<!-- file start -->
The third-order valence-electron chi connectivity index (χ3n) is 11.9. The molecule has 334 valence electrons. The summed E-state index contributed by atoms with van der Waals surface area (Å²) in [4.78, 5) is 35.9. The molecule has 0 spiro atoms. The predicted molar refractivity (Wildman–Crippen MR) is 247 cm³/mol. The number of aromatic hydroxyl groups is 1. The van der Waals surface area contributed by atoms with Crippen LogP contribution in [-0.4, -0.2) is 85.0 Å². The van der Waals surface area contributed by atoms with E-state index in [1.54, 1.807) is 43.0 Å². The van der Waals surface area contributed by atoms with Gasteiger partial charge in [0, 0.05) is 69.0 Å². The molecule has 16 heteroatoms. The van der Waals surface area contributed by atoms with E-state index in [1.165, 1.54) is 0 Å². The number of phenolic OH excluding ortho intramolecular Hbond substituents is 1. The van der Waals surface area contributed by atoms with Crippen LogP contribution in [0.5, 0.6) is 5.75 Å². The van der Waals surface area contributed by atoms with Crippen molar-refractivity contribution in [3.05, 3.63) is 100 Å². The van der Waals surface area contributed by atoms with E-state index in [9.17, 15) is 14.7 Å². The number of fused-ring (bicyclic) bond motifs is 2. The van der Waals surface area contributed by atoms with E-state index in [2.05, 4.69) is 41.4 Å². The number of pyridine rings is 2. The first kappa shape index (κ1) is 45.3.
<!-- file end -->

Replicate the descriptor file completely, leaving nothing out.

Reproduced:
The third-order valence-electron chi connectivity index (χ3n) is 11.9. The molecule has 334 valence electrons. The summed E-state index contributed by atoms with van der Waals surface area (Å²) in [4.78, 5) is 35.9. The molecule has 0 spiro atoms. The predicted molar refractivity (Wildman–Crippen MR) is 247 cm³/mol. The number of aromatic hydroxyl groups is 1. The van der Waals surface area contributed by atoms with Crippen LogP contribution in [-0.4, -0.2) is 85.0 Å². The van der Waals surface area contributed by atoms with E-state index in [1.54, 1.807) is 43.0 Å². The van der Waals surface area contributed by atoms with Gasteiger partial charge in [0, 0.05) is 69.0 Å². The molecule has 16 heteroatoms. The van der Waals surface area contributed by atoms with E-state index in [1.165, 1.54) is 0 Å². The number of phenolic OH excluding ortho intramolecular Hbond substituents is 1. The van der Waals surface area contributed by atoms with Crippen LogP contribution in [0.5, 0.6) is 5.75 Å². The van der Waals surface area contributed by atoms with Crippen molar-refractivity contribution in [3.05, 3.63) is 100 Å². The van der Waals surface area contributed by atoms with E-state index in [9.17, 15) is 14.7 Å². The number of fused-ring (bicyclic) bond motifs is 2. The van der Waals surface area contributed by atoms with E-state index in [2.05, 4.69) is 41.4 Å². The number of pyridine rings is 2. The first kappa shape index (κ1) is 45.3.